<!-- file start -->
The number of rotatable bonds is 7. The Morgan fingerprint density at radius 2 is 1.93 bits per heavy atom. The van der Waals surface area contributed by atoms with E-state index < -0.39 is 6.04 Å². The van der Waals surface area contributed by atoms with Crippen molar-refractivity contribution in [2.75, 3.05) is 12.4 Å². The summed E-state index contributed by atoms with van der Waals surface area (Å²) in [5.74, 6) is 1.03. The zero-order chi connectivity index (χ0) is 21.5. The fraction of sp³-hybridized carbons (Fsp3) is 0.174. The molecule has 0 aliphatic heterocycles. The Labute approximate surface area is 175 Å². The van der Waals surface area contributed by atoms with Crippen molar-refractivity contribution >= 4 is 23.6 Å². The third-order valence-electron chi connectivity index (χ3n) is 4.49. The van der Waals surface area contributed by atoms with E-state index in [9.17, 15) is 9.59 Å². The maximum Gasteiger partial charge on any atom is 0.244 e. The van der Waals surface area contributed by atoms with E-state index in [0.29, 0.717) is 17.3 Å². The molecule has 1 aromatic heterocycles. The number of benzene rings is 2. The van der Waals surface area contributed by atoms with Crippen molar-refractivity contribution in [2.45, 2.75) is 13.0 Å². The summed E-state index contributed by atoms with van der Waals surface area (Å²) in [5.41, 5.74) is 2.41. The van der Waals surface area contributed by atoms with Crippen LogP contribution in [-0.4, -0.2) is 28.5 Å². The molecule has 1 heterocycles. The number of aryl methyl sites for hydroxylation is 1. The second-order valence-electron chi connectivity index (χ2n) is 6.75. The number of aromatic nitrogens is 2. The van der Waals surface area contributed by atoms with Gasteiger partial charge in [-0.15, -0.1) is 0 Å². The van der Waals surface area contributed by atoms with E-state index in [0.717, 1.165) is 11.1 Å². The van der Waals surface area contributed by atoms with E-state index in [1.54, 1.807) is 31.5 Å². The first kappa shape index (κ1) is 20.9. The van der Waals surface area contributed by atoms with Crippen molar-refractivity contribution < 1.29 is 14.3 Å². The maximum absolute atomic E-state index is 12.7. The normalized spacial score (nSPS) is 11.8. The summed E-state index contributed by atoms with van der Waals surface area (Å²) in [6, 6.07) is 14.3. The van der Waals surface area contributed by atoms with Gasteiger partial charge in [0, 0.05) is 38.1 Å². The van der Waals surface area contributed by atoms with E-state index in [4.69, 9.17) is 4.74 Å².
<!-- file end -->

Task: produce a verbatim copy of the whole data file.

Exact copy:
The number of rotatable bonds is 7. The Morgan fingerprint density at radius 2 is 1.93 bits per heavy atom. The van der Waals surface area contributed by atoms with E-state index < -0.39 is 6.04 Å². The van der Waals surface area contributed by atoms with Crippen molar-refractivity contribution in [2.75, 3.05) is 12.4 Å². The summed E-state index contributed by atoms with van der Waals surface area (Å²) in [5.74, 6) is 1.03. The zero-order chi connectivity index (χ0) is 21.5. The fraction of sp³-hybridized carbons (Fsp3) is 0.174. The molecule has 0 aliphatic heterocycles. The Labute approximate surface area is 175 Å². The van der Waals surface area contributed by atoms with Crippen molar-refractivity contribution >= 4 is 23.6 Å². The third-order valence-electron chi connectivity index (χ3n) is 4.49. The van der Waals surface area contributed by atoms with E-state index in [9.17, 15) is 9.59 Å². The maximum Gasteiger partial charge on any atom is 0.244 e. The van der Waals surface area contributed by atoms with E-state index in [0.29, 0.717) is 17.3 Å². The molecule has 1 aromatic heterocycles. The number of benzene rings is 2. The van der Waals surface area contributed by atoms with Crippen molar-refractivity contribution in [2.45, 2.75) is 13.0 Å². The summed E-state index contributed by atoms with van der Waals surface area (Å²) in [5.41, 5.74) is 2.41. The van der Waals surface area contributed by atoms with Crippen LogP contribution in [-0.4, -0.2) is 28.5 Å². The molecule has 1 heterocycles. The number of aryl methyl sites for hydroxylation is 1. The second-order valence-electron chi connectivity index (χ2n) is 6.75. The number of aromatic nitrogens is 2. The van der Waals surface area contributed by atoms with Gasteiger partial charge in [-0.15, -0.1) is 0 Å². The van der Waals surface area contributed by atoms with E-state index in [0.717, 1.165) is 11.1 Å². The van der Waals surface area contributed by atoms with E-state index in [1.54, 1.807) is 31.5 Å². The first kappa shape index (κ1) is 20.9. The van der Waals surface area contributed by atoms with Crippen molar-refractivity contribution < 1.29 is 14.3 Å². The maximum absolute atomic E-state index is 12.7. The normalized spacial score (nSPS) is 11.8. The summed E-state index contributed by atoms with van der Waals surface area (Å²) in [6, 6.07) is 14.3. The van der Waals surface area contributed by atoms with Gasteiger partial charge in [0, 0.05) is 38.1 Å². The van der Waals surface area contributed by atoms with E-state index in [4.69, 9.17) is 4.74 Å².